— Hemwantie Sahadeo from Leguan scores nine grade ones, three grade twos at exams
THINGS may not have been very bright financially for 17-year-old Hemwantie Sahadeo and her family but when it came to her education they spared no effort in doing the best they all could. Lesson fees alone took a huge chunk of her father’s farming and fishing income, but Khemraj Sahadeo would have it no other way.
Now that she’s finally finished studying for the Caribbean Secondary Education Certificate (CSEC), and with nine Grade Ones and three Grade Twos in hand, Hemwantie feels relieved and very happy that the hard work and sacrifices that were put in have all paid off.
Walking on the street now is like never before; everyone wants to stop and congratulate her for doing well. The teenager, from a tiny village aback Leguan Island called Uniform, told Guyana Chronicle on Saturday: “When I look at how many people I have made proud… I feel really excited; all the hard work and challenges paid off.”
Hemwantie has been living with her aunt, Asha Sahadeo, who has been very supportive of her; her mom died when she was just six years old and her two brothers continued living with their dad about three houses away. “What motivated me is also my mom. She would have wanted me to do well. Hopefully I made her proud wherever she is,” Hemwantie expressed.
Studying was not without its challenges as, apart from the financial aspect, Hemwantie had to study on her own with hardly any assistance from others. “My father is a farmer and most of his income he spent on me to go to lessons and do my SBAs. Sometimes you just feel like to give up but it’s all about the mindset I must say. I always tell myself that I have to keep working for what I want; no one can work for me,” she shared.
Hemwantie wants to be able to find a job in Leguan so that she doesn’t have to leave her family just yet. She wants to help her dad to complete his house and also hopes to be able to attend Humber College in Canada in the near future. “I think I can do it. If I make up my mind and work for it, I tell myself I can achieve it; even if it takes years.”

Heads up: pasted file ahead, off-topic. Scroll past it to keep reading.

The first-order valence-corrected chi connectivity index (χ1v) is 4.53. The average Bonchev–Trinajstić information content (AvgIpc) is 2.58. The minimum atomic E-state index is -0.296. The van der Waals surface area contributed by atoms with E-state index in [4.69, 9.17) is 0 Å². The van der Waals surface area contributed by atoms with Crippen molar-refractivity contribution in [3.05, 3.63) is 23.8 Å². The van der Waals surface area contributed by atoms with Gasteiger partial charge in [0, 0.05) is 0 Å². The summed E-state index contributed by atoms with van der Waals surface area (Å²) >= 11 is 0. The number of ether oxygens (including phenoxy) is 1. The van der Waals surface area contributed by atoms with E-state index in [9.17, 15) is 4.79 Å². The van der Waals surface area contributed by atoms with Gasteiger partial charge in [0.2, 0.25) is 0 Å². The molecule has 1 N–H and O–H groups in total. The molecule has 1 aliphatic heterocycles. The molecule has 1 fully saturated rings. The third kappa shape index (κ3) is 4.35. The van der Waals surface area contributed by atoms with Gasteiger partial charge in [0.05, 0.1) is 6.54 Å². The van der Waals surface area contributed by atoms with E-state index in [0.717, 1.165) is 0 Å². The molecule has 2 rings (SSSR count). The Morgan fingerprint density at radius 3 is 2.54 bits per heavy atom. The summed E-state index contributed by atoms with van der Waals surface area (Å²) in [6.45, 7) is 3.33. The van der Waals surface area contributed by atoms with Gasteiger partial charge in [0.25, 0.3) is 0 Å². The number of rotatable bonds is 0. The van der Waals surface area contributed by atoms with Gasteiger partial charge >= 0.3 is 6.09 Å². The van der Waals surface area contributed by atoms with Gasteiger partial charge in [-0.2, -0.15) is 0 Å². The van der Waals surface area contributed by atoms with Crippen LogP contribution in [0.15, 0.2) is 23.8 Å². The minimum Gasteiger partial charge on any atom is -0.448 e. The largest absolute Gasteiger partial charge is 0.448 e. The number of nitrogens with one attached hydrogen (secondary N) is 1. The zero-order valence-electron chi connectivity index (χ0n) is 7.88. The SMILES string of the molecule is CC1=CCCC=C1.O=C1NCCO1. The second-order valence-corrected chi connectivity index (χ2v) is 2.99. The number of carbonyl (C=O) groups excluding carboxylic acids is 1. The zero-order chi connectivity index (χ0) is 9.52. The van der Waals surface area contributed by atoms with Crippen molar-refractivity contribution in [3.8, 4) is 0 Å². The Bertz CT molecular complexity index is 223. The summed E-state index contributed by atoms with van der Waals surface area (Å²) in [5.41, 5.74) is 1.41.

Offering a word of advice to her fellow teenagers, she said: “Don’t make anyone pull you down; some people are very judgemental. Sometimes things may be very hard but nothing good comes easy; in the end it really pays off for you.”
Hemwantie is very grateful to her teachers, dad, aunt, and all those who supported her and took the time to congratulate her.
Meanwhile, 16-year-old Shane Hackshaw of Enterprise Village achieved nine Grade Ones and a Grade Two at the CSEC examination. “I feel contented and satisfied to know the work paid off. It feels great; humbling,” he shared.
Shane has plans to study electrical engineering which is his dad’s line of work. He also has a passion for playing basketball and wants to pursue it professionally if possible.
Shane doesn’t believe that the school a person attends is what defines him/her. “I believe it’s not necessarily the school that reflects your potential. If one human can do it, every human can do it. Once you put your mind to it, you have the potential to do well.”
As for those who didn’t do so well in the exams, he offered: “It’s not the end of the world. There are many chances that life gives you; many opportunities other than CSEC. Many who are not intellectually inclined are successful, so there are talents that you can put to use.”